DWP officials refuse to answer rate hike questions

Los Angeles Department of Water and Power officials failed to appear at meetings today examining whether they tried to extort the City Council into approving an electricity rate hike in April.

The council's Audits and Governmental Efficiency Committee and Energy and Environment Committee held a joint meeting to discuss the issue today, but DWP officials snubbed it.

Interim DWP General Manager Austin Beutner instead sent a letter, stating he would not respond until an ongoing internal investigation was done.

Councilman Paul Krekorian was outraged.

"I think where that leaves us is profoundly stonewalled by the DWP, and I can't begin to express in strong enough terms how offensive I find it,'' he said.

The committees invited DWP officials to respond to an audit released by City Controller Wendy Greuel. The audit concluded that the DWP had no basis to say it was not financially able to remit $73.5 million to the city, unless the council first approved an electricity rate hike.

"It's hard to look at these numbers and not say that the DWP was trying to extort the City Council into passing its proposed (rate) increase,'' Greuel had said.

The committees decided today to forward the audit to the full council.

Councilman Paul Koretz also instructed the City Attorney's Office to report whether any of the alleged misconduct detailed in the audit "rises to a criminal level and, if so, what can be done about it?''

Koretz said if Beutner skips the council meeting as well, he would take legal action.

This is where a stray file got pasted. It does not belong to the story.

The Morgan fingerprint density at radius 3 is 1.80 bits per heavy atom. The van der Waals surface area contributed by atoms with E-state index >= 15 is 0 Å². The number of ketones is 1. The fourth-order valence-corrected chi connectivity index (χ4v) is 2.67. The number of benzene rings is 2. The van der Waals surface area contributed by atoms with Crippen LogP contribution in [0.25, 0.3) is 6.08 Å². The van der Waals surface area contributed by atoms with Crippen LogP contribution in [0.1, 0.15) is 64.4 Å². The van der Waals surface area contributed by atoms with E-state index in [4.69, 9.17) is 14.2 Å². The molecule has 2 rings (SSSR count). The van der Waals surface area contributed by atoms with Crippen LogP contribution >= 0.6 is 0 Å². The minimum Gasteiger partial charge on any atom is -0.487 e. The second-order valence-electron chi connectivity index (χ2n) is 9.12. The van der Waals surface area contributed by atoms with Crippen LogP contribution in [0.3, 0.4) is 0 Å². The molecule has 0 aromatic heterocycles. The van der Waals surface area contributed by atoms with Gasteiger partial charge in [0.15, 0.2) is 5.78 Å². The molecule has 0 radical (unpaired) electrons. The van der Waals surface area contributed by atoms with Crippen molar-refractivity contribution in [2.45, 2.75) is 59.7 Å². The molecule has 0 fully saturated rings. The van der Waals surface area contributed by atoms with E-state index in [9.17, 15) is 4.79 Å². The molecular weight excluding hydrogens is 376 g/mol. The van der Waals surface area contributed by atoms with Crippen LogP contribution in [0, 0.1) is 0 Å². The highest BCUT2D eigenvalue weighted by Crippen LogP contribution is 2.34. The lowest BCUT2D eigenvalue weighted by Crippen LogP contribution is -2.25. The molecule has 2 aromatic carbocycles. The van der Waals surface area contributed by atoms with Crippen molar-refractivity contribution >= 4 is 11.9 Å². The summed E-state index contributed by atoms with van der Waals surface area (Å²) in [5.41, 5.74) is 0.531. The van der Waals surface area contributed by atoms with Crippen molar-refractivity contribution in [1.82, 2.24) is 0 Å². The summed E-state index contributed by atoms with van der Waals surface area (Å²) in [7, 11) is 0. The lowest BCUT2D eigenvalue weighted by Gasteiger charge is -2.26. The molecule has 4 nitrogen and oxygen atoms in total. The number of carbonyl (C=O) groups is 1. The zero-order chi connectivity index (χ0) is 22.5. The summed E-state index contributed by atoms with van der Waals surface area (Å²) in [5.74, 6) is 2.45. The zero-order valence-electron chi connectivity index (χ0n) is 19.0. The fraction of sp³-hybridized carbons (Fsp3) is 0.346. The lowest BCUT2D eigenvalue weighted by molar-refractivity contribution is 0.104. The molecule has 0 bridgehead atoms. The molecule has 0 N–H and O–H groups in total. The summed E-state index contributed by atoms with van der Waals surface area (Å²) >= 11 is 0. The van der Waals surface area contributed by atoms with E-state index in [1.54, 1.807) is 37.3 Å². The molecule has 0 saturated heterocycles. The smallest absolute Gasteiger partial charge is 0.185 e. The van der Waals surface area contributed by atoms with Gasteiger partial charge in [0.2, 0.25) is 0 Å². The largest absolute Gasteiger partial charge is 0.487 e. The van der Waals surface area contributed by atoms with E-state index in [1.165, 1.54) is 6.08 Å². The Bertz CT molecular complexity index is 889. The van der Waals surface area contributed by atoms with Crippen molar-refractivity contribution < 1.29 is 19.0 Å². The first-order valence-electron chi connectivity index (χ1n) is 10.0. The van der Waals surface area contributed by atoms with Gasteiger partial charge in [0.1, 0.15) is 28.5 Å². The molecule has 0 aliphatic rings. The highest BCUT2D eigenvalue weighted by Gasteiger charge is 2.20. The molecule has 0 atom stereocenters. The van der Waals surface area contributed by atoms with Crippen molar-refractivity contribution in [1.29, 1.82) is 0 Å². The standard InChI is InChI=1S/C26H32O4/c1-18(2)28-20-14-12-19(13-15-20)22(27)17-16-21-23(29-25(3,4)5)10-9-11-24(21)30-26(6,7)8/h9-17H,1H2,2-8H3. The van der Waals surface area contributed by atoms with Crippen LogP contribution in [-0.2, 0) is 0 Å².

"I would also ask that we subpoena the general manager of the DWP to actually show up in council and provide information and answer any questions that we have,'' Koretz said.

Beutner had not been appointed general manager when the DWP and council were bickering over the electricity rate hike. He has previously said he wants to "look forward, not back'' and also vowed to increase transparency at the DWP.

But Krekorian said Beutner's decision not to attend the joint meeting today is "again a real indication of institutional arrogance.''

The DWP has traditionally remitted 8 percent of its surplus revenue from its electricity operations to the city every fiscal year.

In February, the utility made the first installment of $147 million. In March, however -- when the council was challenging the proposed electricity rate hike -- then-interim general manager S. David Freeman and chief operating officer Raman Raj refused to remit the remaining $73.5 million.

They said transferring the money without first securing an electricity rate hike would put the DWP's bond rating in jeopardy. The city had been counting on the money to help pay its bills and reduce its budget deficit.

Greuel said last month her audit confirmed that the DWP had the money available to make the $73.5 million transfer, "and could have done so without putting itself in any financial jeopardy.''

"My audit lays out in detail, that none of the reasons given by the DWP for refusing to transfer the money are supported by the facts,'' Greuel said.

"As of April 1, the DWP's Power Revenue Fund had approximately $752 million dollars in it, more than enough money to transfer the $73.5 million to the city.''

The DWP and Board of Water and Power Commissioners eventually remitted the money -- but only after the council agreed to an electricity rate hike, though a much smaller one than the DWP had sought.

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